Yes, that is right! Each time we get on the internet, search for information, get entertained, use social media, shop online, buy and sell stocks, pretty much anything, we are part of someones’ data experiment! Whether we like it or not, whether we consider it an infringement of privacy or not, we simply have no other choice.
Next time you search on Google or Amazon, notice that the results URLs are extremely long. For example, this is the URL for the search result “best mutual fund”
Now, I do not know what exactly those alphabet and number sequences mean, but I do know for sure, they are labels that are part of some machine learning experiment that Google is conducting. Gone are the days when websites had to be linked in with many other websites to get search traffic. Today Google understands and recognises user engagement.
It knows and understands what kind of websites people click for each search term, how long they spend on it and come back if unsatisfied etc. It has become so smart that it can now direct a search query garbled with Hindi and English alphabet to the right search page. All this, thanks to “big data”
What is big data?
The simplest and most appealing definition is found in the book Big
Data: A Revolution That Will Transform How We Live, Work and Think by Viktor Mayer-Schoenberger& Kenneth Cukier
big data is the ability of society to harness information in novel ways to produce useful insights or goods and services of significant value
Essentially it means, collecting immense quantities of data, slice it and dice it in a million ways to get insights. This is what I mean by the title. Each time you use the internet, you are part of someones’ experiment – big data or small data does not matter.
If you have not read the above book, I strongly recommend it. It will blow your mind. The first chapter is free to download (legally). Even this little nugget gives you all examples you need about how useful big data is.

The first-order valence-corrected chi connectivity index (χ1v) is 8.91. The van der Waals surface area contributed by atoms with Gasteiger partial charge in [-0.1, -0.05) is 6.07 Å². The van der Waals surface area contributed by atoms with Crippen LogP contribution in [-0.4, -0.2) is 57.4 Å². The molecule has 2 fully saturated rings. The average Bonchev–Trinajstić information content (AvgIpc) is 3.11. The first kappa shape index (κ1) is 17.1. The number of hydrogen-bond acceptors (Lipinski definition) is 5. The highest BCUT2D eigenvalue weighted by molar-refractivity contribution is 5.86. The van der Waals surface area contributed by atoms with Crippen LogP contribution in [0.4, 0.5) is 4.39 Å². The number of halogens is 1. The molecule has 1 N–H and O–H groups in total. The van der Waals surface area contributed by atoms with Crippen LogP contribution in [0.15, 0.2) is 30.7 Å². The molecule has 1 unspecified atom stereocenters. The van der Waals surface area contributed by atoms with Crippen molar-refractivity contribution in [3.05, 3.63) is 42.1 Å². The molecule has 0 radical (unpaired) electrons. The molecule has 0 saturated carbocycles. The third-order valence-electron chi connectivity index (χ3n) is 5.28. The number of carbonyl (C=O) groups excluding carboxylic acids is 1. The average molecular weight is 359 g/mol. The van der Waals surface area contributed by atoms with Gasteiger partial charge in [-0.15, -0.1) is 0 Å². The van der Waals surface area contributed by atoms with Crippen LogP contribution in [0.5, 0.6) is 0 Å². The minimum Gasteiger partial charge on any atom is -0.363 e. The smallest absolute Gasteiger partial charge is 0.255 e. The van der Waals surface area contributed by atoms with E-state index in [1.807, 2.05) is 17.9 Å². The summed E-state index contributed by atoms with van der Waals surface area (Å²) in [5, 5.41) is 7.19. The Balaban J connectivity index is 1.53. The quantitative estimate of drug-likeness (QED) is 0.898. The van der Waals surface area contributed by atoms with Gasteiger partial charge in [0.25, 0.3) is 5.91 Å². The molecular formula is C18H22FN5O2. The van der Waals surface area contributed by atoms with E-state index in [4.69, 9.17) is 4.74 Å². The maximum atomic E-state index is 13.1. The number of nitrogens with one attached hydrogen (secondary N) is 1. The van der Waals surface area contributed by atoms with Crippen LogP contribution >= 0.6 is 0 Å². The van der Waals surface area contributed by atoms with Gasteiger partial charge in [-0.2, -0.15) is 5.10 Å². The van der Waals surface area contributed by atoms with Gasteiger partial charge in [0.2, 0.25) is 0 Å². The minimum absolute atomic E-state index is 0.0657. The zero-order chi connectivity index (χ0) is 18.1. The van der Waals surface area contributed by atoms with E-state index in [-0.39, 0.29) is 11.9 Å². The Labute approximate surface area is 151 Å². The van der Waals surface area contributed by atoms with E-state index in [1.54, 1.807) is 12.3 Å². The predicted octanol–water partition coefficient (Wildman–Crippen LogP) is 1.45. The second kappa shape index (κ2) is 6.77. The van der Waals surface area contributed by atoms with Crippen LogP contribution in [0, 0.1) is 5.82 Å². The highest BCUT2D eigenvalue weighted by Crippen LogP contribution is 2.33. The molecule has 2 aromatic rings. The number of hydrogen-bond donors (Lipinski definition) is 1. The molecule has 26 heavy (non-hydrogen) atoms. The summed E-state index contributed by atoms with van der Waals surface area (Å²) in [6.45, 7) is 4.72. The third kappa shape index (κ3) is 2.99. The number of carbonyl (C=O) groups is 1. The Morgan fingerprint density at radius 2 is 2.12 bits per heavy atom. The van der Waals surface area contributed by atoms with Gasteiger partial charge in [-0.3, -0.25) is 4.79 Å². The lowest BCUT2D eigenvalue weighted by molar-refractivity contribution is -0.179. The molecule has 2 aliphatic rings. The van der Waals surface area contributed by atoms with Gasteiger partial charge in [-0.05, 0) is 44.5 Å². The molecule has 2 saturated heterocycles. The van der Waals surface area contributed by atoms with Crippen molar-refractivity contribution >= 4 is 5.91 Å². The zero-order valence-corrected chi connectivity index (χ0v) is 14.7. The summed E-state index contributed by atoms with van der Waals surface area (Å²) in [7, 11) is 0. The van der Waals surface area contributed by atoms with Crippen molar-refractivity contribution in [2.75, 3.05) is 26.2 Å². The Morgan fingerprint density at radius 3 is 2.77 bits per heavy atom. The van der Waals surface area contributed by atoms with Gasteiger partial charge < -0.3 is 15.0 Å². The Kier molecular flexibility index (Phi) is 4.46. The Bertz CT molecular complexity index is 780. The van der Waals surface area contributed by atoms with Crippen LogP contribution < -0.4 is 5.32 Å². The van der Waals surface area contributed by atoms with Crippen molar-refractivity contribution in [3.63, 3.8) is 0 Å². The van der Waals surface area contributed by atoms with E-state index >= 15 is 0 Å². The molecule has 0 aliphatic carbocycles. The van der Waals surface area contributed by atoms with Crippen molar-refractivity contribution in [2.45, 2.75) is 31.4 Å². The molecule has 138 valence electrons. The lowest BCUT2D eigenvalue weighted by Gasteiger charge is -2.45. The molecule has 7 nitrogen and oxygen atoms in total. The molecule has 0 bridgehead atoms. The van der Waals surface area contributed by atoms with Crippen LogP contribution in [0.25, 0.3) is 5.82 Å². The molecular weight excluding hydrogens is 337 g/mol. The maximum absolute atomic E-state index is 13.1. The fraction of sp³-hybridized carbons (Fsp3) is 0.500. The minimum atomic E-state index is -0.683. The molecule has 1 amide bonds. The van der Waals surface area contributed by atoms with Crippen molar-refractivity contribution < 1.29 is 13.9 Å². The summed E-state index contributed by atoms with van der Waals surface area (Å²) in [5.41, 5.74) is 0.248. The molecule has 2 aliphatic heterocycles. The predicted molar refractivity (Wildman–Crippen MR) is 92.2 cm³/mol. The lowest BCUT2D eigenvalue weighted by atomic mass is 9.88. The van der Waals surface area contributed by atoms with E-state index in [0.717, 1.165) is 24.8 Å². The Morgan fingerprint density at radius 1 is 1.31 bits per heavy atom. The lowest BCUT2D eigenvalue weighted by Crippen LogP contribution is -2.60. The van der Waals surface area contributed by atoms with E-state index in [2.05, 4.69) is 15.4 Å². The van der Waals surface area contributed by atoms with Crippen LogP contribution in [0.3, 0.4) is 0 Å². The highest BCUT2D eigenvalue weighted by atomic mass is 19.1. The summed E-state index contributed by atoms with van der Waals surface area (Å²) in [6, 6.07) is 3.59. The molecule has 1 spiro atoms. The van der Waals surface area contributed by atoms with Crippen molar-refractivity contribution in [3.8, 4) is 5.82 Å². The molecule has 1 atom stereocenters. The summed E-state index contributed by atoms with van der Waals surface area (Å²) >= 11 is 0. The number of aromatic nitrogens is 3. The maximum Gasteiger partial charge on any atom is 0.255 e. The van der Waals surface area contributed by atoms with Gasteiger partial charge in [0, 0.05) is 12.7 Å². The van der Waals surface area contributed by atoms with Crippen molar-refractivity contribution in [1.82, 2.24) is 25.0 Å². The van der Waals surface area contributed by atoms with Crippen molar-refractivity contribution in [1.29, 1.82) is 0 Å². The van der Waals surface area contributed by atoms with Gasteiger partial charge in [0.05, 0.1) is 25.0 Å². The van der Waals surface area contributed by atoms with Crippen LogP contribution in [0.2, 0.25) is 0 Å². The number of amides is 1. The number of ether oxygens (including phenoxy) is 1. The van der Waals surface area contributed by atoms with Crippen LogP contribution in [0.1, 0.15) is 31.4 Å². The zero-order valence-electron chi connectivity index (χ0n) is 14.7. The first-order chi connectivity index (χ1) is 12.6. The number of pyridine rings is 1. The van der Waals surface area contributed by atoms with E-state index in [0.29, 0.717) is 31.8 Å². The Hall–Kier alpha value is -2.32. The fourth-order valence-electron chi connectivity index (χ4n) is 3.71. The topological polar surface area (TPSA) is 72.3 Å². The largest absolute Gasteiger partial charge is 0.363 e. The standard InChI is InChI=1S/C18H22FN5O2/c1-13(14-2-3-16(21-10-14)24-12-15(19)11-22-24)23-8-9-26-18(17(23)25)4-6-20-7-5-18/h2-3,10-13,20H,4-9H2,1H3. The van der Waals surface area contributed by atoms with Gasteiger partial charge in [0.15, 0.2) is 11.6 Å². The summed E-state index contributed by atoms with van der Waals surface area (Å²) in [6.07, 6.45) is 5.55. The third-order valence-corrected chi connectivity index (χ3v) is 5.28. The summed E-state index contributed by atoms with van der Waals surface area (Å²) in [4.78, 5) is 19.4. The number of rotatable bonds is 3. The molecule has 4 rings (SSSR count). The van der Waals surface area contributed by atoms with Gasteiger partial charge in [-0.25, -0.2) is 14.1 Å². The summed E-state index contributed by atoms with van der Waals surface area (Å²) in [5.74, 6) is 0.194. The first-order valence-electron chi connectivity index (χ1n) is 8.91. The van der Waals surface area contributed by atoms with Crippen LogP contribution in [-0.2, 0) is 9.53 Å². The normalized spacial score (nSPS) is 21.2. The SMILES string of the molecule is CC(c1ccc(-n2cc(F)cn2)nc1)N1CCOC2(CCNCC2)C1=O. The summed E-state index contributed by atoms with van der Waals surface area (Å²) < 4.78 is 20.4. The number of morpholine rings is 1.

Let us consider an example of big data. This is imaginary (as of now), but will hopefully get the point home. Suppose I own the cafeteria in your office and am interested in cutting unnecessary costs, unnecessary effort and enhancing profit. So the first thing I do is to not just use an electronic billing system that merely gives out bills according to preset prices. I connect it with a computer and store every bill detail in it.
After a month or so, I sit down and analyze the data. I find out if there are patterns to when people order what. For example, do they drink more coffee on Mondays? Do they enjoy ice cream more on Fridays? If the company has recurring project deadlines, does it show in the food and drink orders? Which kind of food items sold the least and so on. This is pretty basic stuff, but can actually be effective.
How about we take it further. I install cameras around all the tables and watch how people eat. Play around with side-dish quantities and watch how people respond. Do they ask for more or do they leave? What if I cut the salt a bit? Do they then reach for the salt dispenser in the table? What kind of foods gets wasted the most? This is a pretty crude example, but this is exactly how big data works.
Call it spying if you will, call it tracking if you will, but the bottom line is, in some of the most popular websites we go every day to and during some of the most important things that we do online, someone is recording each of our moves and deriving useful insights from it.
Is big data good or bad?